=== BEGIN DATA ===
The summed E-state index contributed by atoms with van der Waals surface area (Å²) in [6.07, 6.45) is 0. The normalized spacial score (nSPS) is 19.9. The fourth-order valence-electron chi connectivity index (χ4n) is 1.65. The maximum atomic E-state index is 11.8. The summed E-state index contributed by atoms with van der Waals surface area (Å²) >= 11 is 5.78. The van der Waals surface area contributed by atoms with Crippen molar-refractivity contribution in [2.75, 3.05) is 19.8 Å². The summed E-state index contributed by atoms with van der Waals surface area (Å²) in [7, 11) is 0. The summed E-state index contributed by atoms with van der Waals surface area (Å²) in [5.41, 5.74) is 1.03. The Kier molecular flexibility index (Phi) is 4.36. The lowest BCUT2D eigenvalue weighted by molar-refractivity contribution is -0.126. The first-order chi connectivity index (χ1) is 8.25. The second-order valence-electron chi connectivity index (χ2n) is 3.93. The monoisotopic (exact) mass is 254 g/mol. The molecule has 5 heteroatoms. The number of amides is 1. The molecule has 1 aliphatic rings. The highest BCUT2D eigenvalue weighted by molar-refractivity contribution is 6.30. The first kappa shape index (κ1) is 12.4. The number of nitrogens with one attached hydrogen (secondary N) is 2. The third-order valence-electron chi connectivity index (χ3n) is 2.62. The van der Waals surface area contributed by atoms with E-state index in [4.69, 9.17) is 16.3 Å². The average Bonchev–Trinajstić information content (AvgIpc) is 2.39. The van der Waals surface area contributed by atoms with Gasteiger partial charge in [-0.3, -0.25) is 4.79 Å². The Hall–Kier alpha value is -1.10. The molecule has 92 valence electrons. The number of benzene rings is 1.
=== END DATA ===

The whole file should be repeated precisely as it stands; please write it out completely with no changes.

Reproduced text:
The summed E-state index contributed by atoms with van der Waals surface area (Å²) in [6.07, 6.45) is 0. The normalized spacial score (nSPS) is 19.9. The fourth-order valence-electron chi connectivity index (χ4n) is 1.65. The maximum atomic E-state index is 11.8. The summed E-state index contributed by atoms with van der Waals surface area (Å²) >= 11 is 5.78. The van der Waals surface area contributed by atoms with Crippen molar-refractivity contribution in [2.75, 3.05) is 19.8 Å². The summed E-state index contributed by atoms with van der Waals surface area (Å²) in [7, 11) is 0. The summed E-state index contributed by atoms with van der Waals surface area (Å²) in [5.41, 5.74) is 1.03. The Kier molecular flexibility index (Phi) is 4.36. The lowest BCUT2D eigenvalue weighted by molar-refractivity contribution is -0.126. The first-order chi connectivity index (χ1) is 8.25. The second-order valence-electron chi connectivity index (χ2n) is 3.93. The monoisotopic (exact) mass is 254 g/mol. The molecule has 5 heteroatoms. The number of amides is 1. The molecule has 1 aliphatic rings. The highest BCUT2D eigenvalue weighted by molar-refractivity contribution is 6.30. The first kappa shape index (κ1) is 12.4. The number of nitrogens with one attached hydrogen (secondary N) is 2. The third-order valence-electron chi connectivity index (χ3n) is 2.62. The van der Waals surface area contributed by atoms with E-state index in [4.69, 9.17) is 16.3 Å². The average Bonchev–Trinajstić information content (AvgIpc) is 2.39. The van der Waals surface area contributed by atoms with Gasteiger partial charge in [-0.3, -0.25) is 4.79 Å². The Hall–Kier alpha value is -1.10. The molecule has 92 valence electrons. The number of benzene rings is 1.